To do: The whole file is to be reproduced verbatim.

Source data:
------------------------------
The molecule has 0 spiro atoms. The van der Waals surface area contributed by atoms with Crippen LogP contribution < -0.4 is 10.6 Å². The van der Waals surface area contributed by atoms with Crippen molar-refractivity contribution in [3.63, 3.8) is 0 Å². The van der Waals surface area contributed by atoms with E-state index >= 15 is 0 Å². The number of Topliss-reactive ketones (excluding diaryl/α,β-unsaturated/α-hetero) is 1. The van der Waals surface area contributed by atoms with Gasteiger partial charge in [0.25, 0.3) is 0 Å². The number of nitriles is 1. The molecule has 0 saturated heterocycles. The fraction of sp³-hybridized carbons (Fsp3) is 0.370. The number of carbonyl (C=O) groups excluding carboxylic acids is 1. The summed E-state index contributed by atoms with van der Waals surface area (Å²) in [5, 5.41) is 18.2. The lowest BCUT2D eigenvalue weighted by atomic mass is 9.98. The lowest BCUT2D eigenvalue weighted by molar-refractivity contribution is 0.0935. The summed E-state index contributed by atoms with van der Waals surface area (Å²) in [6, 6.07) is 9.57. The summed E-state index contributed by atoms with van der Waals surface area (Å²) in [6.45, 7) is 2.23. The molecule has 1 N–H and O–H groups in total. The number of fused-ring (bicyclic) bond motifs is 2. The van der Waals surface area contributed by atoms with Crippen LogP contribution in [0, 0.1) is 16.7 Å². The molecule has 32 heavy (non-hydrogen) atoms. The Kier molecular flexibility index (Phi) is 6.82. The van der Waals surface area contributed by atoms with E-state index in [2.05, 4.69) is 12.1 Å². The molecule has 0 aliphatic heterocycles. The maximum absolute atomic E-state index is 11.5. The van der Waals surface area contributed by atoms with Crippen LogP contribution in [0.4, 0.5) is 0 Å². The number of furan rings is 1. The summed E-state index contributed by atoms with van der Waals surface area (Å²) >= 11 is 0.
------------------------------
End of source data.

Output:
The molecule has 0 spiro atoms. The van der Waals surface area contributed by atoms with Crippen LogP contribution < -0.4 is 10.6 Å². The van der Waals surface area contributed by atoms with Crippen molar-refractivity contribution in [3.63, 3.8) is 0 Å². The van der Waals surface area contributed by atoms with E-state index >= 15 is 0 Å². The number of Topliss-reactive ketones (excluding diaryl/α,β-unsaturated/α-hetero) is 1. The van der Waals surface area contributed by atoms with Gasteiger partial charge in [0.25, 0.3) is 0 Å². The number of nitriles is 1. The molecule has 0 saturated heterocycles. The fraction of sp³-hybridized carbons (Fsp3) is 0.370. The number of carbonyl (C=O) groups excluding carboxylic acids is 1. The summed E-state index contributed by atoms with van der Waals surface area (Å²) in [5, 5.41) is 18.2. The lowest BCUT2D eigenvalue weighted by atomic mass is 9.98. The lowest BCUT2D eigenvalue weighted by molar-refractivity contribution is 0.0935. The summed E-state index contributed by atoms with van der Waals surface area (Å²) in [6, 6.07) is 9.57. The summed E-state index contributed by atoms with van der Waals surface area (Å²) in [6.45, 7) is 2.23. The molecule has 1 N–H and O–H groups in total. The number of fused-ring (bicyclic) bond motifs is 2. The van der Waals surface area contributed by atoms with Crippen LogP contribution in [0, 0.1) is 16.7 Å². The molecule has 32 heavy (non-hydrogen) atoms. The Kier molecular flexibility index (Phi) is 6.82. The van der Waals surface area contributed by atoms with E-state index in [2.05, 4.69) is 12.1 Å². The molecule has 0 aliphatic heterocycles. The maximum absolute atomic E-state index is 11.5. The van der Waals surface area contributed by atoms with Crippen LogP contribution in [0.4, 0.5) is 0 Å². The number of furan rings is 1. The summed E-state index contributed by atoms with van der Waals surface area (Å²) >= 11 is 0.